Wednesday 20 February 2019

Colum Kenny: When smartphones and social media are neither very smart, nor very social

Cracking down on internet usage isn't the answer to the rioting, but old-fashioned policing is, writes Colum Kenny

A notorious gang boss stood on a corner in Manchester last week, talking into his mobile phone. Flanked by teenagers dressed in black, he was not ordering pizza. Police reportedly suspect that he was orchestrating riots and looting.

Just months after observers were celebrating the use of mobile phones and social media by 'Arab Spring' protesters, UK prime minister David Cameron has condemned their abuse by English rioters. Cameron told parliament last Thursday that, "Everyone watching these horrific actions will be struck by how they were organised via social media."

Even before these riots, so-called 'flash robs' by 'flash mobs' were already a problem for retailers in the Unites States. They happen when people gather quickly and rush a store, overwhelming security and stripping shelves of merchandise.

The US National Retail Federation says that in a large minority of cases studied when flash robbers were caught, texting or social media services such as Twitter or Facebook were a primary communications medium among the guilty.

So should police forces have the power to intercept messages and close down access to mobile phones and social networks whenever they suspect that criminals are using them? And would it work?

David Cameron said last week that British police, intelligence services and industry are looking at whether it would be right to stop people communicating via these websites and services "when we know they are plotting violence, disorder and criminality".

Options range from the drastic to the very personal, and all involve a threat to civil liberties. So Cameron, who got into office hinting at cuts in police resources to save money, needs to convince people that he is not just shamelessly playing on irrational fears of new media among older voters.

Social media and smart phones are a handy scapegoat for politicians who have serious social and economic problems to address. As Padraig Reidy, Irish-born news editor of Britain's Index on Censorship organisation told the New York Times last week, "We've seen this kind of thing time and time again, especially with young people, when it comes to technology. Now it's social networks and smartphones. A few years ago it was video games. Before that it was horror films."

One drastic solution is to turn off transmitters and close down internet services that allow access to mobile phones and social networks. Some Arab states did this as their governments sought to suppress civil disorder that involved political protests.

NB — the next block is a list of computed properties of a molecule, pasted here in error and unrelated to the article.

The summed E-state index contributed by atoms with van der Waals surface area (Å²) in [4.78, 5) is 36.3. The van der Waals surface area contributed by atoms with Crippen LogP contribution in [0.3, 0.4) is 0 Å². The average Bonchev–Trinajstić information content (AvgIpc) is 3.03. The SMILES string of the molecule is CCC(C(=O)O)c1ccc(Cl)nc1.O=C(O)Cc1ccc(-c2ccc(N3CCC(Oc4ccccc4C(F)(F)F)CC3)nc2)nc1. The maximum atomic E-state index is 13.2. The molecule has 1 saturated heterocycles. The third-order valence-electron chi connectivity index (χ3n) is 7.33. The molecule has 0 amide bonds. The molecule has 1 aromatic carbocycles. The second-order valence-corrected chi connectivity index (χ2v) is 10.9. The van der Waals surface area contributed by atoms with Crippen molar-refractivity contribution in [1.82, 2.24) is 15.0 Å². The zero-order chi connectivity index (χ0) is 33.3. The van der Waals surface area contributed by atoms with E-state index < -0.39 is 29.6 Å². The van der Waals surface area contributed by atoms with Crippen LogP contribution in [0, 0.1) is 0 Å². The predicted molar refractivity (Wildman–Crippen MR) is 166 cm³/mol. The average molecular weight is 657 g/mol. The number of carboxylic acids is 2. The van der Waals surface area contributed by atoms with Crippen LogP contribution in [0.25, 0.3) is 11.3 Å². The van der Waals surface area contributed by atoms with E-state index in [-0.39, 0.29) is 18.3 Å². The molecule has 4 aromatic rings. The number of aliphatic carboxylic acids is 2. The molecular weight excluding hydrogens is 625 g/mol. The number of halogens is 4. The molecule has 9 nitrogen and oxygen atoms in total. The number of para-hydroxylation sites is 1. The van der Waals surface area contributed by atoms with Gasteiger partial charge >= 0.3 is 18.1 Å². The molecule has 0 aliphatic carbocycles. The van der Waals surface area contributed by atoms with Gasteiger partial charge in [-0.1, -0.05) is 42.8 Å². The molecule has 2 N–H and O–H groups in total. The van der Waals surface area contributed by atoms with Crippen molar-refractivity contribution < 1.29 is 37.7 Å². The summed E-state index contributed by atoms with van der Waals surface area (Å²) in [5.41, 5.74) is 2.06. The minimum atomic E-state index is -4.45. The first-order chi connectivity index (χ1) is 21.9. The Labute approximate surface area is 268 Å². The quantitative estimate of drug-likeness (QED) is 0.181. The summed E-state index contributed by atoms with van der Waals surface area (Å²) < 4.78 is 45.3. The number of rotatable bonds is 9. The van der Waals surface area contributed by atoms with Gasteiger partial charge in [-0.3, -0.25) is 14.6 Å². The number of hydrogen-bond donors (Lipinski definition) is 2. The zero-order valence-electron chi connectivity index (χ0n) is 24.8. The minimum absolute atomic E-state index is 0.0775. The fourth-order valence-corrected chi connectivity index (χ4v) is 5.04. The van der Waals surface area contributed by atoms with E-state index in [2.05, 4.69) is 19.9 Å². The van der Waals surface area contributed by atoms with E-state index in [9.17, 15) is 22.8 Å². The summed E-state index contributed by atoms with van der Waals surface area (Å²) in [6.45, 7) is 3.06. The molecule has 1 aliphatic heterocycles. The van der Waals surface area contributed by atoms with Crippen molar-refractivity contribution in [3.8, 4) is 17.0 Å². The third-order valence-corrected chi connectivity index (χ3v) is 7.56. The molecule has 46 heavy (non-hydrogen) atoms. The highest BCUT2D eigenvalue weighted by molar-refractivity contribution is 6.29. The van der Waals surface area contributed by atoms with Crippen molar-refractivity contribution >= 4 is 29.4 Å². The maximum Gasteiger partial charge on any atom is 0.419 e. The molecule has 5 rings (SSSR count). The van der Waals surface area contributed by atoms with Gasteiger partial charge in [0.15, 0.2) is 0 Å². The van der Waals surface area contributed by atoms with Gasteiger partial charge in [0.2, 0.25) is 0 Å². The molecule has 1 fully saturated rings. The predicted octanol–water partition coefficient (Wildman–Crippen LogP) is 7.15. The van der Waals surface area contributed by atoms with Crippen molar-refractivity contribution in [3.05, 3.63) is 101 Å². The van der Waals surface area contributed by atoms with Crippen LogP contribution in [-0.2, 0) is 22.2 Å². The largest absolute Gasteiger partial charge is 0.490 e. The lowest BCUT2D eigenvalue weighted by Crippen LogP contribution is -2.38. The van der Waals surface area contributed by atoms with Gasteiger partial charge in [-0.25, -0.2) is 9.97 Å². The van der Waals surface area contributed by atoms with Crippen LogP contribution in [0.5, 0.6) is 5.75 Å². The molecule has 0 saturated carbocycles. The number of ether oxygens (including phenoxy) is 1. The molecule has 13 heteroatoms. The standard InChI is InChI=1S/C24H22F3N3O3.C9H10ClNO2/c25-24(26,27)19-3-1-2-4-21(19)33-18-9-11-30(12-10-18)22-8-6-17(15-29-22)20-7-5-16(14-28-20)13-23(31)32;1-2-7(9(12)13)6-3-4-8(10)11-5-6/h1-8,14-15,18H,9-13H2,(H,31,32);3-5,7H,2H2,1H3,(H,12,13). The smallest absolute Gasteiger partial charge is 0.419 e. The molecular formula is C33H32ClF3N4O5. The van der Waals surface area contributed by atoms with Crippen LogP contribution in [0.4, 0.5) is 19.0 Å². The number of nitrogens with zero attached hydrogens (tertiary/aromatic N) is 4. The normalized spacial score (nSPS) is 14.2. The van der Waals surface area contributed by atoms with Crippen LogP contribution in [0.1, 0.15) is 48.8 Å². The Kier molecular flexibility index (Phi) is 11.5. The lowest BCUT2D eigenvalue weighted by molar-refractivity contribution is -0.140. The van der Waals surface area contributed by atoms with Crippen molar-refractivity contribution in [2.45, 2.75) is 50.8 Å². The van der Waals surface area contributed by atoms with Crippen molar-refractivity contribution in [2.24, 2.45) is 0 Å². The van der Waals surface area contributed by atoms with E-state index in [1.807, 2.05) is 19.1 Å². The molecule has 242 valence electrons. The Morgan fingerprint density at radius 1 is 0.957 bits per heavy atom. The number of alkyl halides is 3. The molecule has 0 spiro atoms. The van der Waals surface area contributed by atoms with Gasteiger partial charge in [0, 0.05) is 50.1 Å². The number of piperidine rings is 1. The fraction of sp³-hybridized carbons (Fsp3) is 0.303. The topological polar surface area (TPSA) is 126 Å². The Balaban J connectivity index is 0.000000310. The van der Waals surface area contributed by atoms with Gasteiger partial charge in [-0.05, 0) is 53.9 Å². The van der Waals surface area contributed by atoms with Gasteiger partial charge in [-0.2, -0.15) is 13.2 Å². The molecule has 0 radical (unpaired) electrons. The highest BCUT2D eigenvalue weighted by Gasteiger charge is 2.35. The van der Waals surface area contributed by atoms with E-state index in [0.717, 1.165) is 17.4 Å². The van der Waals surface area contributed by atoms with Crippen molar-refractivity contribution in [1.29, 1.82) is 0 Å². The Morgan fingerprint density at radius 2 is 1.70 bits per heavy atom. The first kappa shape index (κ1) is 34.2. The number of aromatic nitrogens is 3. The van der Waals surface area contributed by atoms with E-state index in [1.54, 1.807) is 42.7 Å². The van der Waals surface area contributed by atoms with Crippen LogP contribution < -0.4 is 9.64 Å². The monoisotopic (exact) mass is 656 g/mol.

But that would be a chaotic and dangerous option during riots in a city like London or Manchester. It would hit the guilty and innocent alike, putting lives at risk as citizens became unable to summon emergency services or to inform the police of outbreaks of criminality. It would also damage normal business activities.

So what can you do when criminals send messages like this, one of a number reportedly sent via BlackBerry phones last week? "If you're down for making money, we're about to go hard in east london tonight, yes!!" "We're personally inviting you to come and get it in."

A new law could allow courts to order social media providers and mobile phone companies to cut off people convicted of rioting from their accounts. But committed flash robbers would soon be back in action, using false names to open new accounts.

A more pressing need is for police to be able to access the accounts of suspected criminals in order simply to read their messages. It is claimed that flash robbers and other criminals prefer BlackBerry phones because these encrypt messages in a way that makes them difficult for security forces to read.

The BlackBerry was also the preferred smart phone of media savvy Barack Obama before he became president. Even though it is said not to be entirely secure when it comes to sensitive or classified information. But sophisticated eavesdropping or unencrypting can take time and resources that may not be available to ordinary police forces.

So a more targeted approach after riots end may be the only practical response to the use of social media and mobiles for flash robs. This requires service providers to allow investigators to access the message boxes and other records of individual customers who are suspected of orchestrating or inciting violence.

Internet providers and mobile phone companies are slow to break the confidentiality of their customers. For one thing, in the absence of a very specific court order under clear legislation, they risk being sued for breaches of privacy.

And once companies start handing over data to police forces in democratic countries (where the rule of law prevails and human rights are protected), it becomes harder to resist the demands of dictators that their security forces too be allowed to surf our texts, emails and other postings.

Besides, as David Cameron himself acknowledged in parliament, "Free flow of information can be used for good". Social media were used last week, for example, to help people find safe ways home around riots and to identify some of those who were engaged in robbery and violence.

If there had been enough police on English streets last week, and if they had intervened more promptly and aggressively, then old-fashioned TV news bulletins might have carried a far more effective message to rioters than any number of flash-mob texts or emails.

Colum Kenny is Professor of Communications at DCU

Sunday Independent

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